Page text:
He warned that terrorists operate under front organisations and that “conferring legitimacy on these has the inevitable effect of providing comfort and encouragement to the merchants of terror”.
Delving extensively on the economic development and ethnic integration in the country, the President told the UN that the Northern Province GDP has grown by 22% amid strong macroeconomic performance.
Responding to US Assistant Secretary of State for Central and South Asia Robert O. Blake’s observances during a recent visit, the President revealed that 669 Tamil Police officers have been recruited, bringing the total number of Tamil members to 1143.
“Towards consolidation of these trends, leaving behind us, the trauma of the past, we ask of the international community the hand of friendship and goodwill, based on understanding of our nation’s determination to confront with courage the challenge of a new era in our history.”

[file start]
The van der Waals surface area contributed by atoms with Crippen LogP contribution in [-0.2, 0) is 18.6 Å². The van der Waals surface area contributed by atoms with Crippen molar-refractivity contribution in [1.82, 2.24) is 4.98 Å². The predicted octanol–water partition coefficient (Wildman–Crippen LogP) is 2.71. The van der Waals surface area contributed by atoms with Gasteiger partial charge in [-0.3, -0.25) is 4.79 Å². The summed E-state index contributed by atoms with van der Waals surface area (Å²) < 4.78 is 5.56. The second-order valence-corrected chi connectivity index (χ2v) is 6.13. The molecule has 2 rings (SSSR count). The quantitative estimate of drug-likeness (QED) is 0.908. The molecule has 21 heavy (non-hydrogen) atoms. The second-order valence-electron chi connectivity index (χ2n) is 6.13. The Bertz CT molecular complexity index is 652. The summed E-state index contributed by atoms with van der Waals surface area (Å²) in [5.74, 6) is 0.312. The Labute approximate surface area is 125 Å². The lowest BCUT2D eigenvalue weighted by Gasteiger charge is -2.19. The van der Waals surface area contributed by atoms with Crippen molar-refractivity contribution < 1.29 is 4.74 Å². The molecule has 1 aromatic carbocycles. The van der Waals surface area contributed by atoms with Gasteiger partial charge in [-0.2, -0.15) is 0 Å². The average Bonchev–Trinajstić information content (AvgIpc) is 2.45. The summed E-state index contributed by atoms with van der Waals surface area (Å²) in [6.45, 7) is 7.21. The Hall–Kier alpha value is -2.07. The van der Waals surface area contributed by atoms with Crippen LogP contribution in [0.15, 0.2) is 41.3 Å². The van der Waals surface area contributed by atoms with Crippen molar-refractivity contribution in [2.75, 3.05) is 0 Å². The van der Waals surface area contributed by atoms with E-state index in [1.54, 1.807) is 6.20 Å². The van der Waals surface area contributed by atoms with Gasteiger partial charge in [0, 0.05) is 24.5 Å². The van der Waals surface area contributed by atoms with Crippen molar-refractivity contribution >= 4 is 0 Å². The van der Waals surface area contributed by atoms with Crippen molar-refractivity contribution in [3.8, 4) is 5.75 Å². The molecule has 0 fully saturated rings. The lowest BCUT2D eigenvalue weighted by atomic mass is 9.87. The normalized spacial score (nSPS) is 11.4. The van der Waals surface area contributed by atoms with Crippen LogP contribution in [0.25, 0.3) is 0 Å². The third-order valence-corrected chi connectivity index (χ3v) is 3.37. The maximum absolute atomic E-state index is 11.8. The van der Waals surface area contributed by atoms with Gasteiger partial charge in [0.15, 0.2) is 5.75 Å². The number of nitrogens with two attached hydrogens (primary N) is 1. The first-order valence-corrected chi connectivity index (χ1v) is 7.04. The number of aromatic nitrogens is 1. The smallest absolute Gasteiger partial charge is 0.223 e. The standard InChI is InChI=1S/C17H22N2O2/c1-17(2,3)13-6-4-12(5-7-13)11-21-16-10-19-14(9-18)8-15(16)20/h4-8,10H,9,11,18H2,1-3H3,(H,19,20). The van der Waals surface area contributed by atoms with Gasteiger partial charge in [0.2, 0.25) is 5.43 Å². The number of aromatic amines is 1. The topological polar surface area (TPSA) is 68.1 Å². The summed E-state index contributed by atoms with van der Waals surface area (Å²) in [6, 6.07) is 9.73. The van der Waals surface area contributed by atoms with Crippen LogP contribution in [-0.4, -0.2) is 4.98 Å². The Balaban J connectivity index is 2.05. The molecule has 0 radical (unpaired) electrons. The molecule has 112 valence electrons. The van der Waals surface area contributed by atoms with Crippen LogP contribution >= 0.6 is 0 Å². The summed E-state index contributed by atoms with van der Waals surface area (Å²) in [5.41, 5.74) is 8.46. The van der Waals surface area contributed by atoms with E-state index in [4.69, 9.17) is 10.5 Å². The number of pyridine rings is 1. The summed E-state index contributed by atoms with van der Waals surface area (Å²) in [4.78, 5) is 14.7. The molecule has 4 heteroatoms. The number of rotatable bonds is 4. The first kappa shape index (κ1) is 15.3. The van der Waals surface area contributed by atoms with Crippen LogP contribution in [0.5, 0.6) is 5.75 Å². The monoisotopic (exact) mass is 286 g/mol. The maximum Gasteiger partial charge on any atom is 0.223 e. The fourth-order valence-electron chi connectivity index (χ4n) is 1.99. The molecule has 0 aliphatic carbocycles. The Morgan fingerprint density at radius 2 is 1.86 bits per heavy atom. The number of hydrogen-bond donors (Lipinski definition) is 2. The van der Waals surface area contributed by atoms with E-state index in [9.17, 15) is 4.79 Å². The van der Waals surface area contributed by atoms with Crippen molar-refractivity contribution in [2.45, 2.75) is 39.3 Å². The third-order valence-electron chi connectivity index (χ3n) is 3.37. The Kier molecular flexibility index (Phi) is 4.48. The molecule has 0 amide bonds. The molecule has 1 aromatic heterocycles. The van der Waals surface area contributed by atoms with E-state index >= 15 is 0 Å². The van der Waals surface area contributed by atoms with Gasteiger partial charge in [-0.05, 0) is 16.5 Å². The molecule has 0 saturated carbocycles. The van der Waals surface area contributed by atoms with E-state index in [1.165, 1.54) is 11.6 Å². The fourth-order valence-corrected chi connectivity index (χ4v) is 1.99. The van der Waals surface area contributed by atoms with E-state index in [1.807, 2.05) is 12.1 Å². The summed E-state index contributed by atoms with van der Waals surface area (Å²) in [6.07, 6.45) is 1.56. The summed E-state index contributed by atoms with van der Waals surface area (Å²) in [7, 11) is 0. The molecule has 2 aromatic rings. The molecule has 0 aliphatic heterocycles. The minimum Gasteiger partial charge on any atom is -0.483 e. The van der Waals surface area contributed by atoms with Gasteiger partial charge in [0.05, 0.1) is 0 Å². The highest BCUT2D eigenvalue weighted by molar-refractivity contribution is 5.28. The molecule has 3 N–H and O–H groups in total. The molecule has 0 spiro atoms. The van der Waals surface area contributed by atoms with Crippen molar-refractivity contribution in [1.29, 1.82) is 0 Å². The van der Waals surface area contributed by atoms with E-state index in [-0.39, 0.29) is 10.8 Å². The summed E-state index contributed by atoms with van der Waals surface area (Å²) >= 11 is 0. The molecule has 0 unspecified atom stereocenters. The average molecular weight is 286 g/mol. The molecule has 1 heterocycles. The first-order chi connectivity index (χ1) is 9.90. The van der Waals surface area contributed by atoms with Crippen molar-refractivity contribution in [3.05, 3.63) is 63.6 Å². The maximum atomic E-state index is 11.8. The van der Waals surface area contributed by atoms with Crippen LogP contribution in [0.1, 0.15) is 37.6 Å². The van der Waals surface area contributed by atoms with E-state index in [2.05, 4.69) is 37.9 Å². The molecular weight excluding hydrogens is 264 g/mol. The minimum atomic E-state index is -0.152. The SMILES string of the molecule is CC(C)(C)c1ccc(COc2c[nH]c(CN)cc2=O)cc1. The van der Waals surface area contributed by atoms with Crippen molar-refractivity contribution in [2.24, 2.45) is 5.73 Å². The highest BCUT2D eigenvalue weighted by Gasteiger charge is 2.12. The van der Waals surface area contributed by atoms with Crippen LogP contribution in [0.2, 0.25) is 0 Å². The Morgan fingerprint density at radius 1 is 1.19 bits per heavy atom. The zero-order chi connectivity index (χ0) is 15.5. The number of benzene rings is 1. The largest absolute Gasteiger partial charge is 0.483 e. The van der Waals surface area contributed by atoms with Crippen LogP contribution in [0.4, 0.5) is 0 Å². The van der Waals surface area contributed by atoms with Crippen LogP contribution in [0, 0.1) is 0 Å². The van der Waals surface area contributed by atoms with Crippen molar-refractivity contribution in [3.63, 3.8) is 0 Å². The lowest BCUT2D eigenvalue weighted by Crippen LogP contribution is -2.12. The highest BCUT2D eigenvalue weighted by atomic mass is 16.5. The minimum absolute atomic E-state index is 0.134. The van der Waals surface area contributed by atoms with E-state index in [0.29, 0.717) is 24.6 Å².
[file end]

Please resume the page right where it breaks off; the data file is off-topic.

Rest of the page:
He further said: “We ask our friends in distant lands to drop preconceived notions. We strongly believe in home-grown solutions for them to be sustainable. It is clearly impractical to conceive of universal remedies for problems which afflict our societies.”
As blue chip counters fell and trading in illiquid stocks continued, the CEO of a broking firm said stocks appeared overvalued at the Price to Earnings multiple of 18-19 times.
Activity levels on the Colombo market had dropped turnover levels, which ranged around the Rs. 5 billion mark a year ago, and are now much lower.
The highest contributors to turnover yesterday were Regnis which saw 630,000 shares trade contributing Rs. 183 million to turnover, Renuka Holdings which saw 2.2 million shares trade contributing Rs. 144 million to turnover and Radiant Gems which contributed Rs. 72 million to turnover when 382,500 shares traded. Renuka was up Rs. 3.50 to close at Rs. 64.20 and Radiant Gems closed up Rs. 8.90 at Rs. 192.50.